Winefriend by David Way

Writing about the wines of Piemonte, Italy and France

Diary 60: a second Borgogno Barolo Riserva vertical

I owe Borgogno a considerable debt. It was a vertical of their wines that definitively helped me to understand the capacity of Nebbiolo to age positively for decades. This was well before I researched and wrote my The Wines of Piemonte. There were undoubtedly other influences that led me to choose Piemonte over Tuscany or Campania and Basilicata, the other regions on my shortlist. These included the range of major and (it turned out) less well-known varieties that it grows; its sparkling wine, both traditional method and tank method; the hugely under-regarded white wines; and probably I should add ease of travel to it and, last but not least, its sophisticated cuisine.

Nebbiolo, a truly great grape variety

However, undoubtedly a major reason was and is the genuine greatness of wines made with Nebbiolo. I love them in various phases. Young wines such as Langhe DOC Nebbiolo, Roero, Albugnano and Alto Piemonte would be my dessert island wine. If I had to drink just one wine for the rest of my life, these are wines I would happily drink every day. These wines deliver all the extraordinary purity and aromatic range of Nebbiolo without the complications of ageing: the rose to violet floral notes, the red cherry to dark plum fruit and hints of hay, green leaf, herbs and earthiness. The flavours are elevated by racy acidity and lively tannins.  But all this is just the beginning. The classic tertiary flavours of tobacco, liquorice, balsamic and perhaps even truffle are the product of long ageing in the bottle. Astrum’s London tasting of Borgogno Barolo Riserva held in 2016 helped me understand that this is a wine that can age for decades. For my notes on one wine from each of the last six decades, see my earlier post here. In November 2023, I have the privilege of a second Borgogno Barolo Riserva vertical.

In November 2023 I visited Borgogno, situated in the village of Barolo, to taste some more recent vintages. (Though ‘recent’ in Borgogno is a relative term.) The company has long had a policy of putting away large numbers of bottles, especially of its Barolo Riserva, for the long haul. Today the wine is made with selected fruit from the MGAs Fossati, Liste and Cannubi. All the fruit is destemmed and pressed. Fermentation is in concrete, post-fermentation maceration is for 40 days and the wine is aged for nearly six years in oak. In good years, 15,000 bottles are made and just 1,000 are released initially.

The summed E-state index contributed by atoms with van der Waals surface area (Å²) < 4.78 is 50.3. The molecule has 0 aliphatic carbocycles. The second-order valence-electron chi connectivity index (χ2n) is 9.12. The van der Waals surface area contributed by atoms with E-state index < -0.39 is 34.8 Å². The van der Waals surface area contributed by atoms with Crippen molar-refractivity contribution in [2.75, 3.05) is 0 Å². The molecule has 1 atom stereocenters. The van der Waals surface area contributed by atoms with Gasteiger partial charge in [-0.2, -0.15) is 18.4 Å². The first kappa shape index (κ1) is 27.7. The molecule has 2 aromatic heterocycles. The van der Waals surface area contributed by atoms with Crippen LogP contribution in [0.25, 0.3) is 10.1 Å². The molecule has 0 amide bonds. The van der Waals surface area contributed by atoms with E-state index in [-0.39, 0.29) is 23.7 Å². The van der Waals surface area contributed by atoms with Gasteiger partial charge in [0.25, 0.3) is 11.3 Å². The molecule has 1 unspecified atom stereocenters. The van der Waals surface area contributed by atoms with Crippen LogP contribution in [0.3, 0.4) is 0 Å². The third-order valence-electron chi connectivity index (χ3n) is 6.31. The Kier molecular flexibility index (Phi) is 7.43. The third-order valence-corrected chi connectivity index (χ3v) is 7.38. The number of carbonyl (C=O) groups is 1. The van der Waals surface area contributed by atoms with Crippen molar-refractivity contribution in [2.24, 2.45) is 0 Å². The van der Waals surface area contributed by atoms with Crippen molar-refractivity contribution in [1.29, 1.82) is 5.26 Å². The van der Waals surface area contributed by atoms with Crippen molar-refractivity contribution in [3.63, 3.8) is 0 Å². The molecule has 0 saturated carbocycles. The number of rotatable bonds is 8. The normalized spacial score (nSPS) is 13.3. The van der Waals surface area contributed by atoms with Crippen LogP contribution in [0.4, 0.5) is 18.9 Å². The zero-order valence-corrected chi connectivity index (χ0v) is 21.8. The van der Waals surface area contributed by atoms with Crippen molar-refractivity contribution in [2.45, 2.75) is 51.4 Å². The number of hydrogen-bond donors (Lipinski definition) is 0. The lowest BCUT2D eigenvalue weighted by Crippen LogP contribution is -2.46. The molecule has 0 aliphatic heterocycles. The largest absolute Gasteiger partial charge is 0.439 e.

The vintages they chose for me to taste were 2016, 2014, 2013, 2008 and 2005, to which they added 1982.

The recent vintages

Borgogno have fun naming their Riserva wines each year. Not surprisingly, the 2016 was called Standing Ovation. It showed an outstandingly elegant and complex nose, a real finesse on the palate and very fine tannins. It fully lived up to the stellar reputation of the 2016 vintage. The 2014 was called Let’s Do It. It was a challenging wet and cool year. Many wineries did not make Riserva wines in that year and some even declassified Barolo to Langhe Nebbiolo. But severe selection and access to top vineyards meant that some did make a Riserva. The most salient feature here was the relatively slender body of the body and lightness of the fruit. But there were still cranberry-to-red cherry aromas and some early tertiary forest floor and savoury notes, accompanied by a rather drying, firmly tannic finish. After the very ripe vintages of recent years, this was Barolo as it used to be. The 2013 was called Two Popes, to mark the year that Pope Benedict XVI resigned and was followed by Pope Francis. The wine reflected its classic, restrained year: excellent fruit density, fine persistent tannins, a very savoury finish and great potential for long ageing.

Older vintages

The 2008 was perhaps the least expressive in this line up. It had a very sweet fruit core but was not that aromatic. The tannins were resolved reflecting a wine that was 15 years old. It would be interesting to see how this wine develops further. The 2005 was dominantly leather and menthol with cool fruit expression; the tannins were crunchy. If anything, this tasted older than the 1982, see below. By contrast, the 2004 showed everything you would want in an early fully mature Barolo: intensity on the nose, ripe savoury fruit with overtones of tea leaf and spice with fully resolved tannins.

To complete a second Borgogno Barolo Riserva vertical, the 1982 was a real treat from a great year. Pure garnet in colour, a remarkably fresh nose, very finely-knit ethereal aromatics, developed red fruit. A long, super smooth mid-palate, but with a fine tannic structure. Those who think that Barolo should be drunk when it is fully mature may have a point with great vintages.

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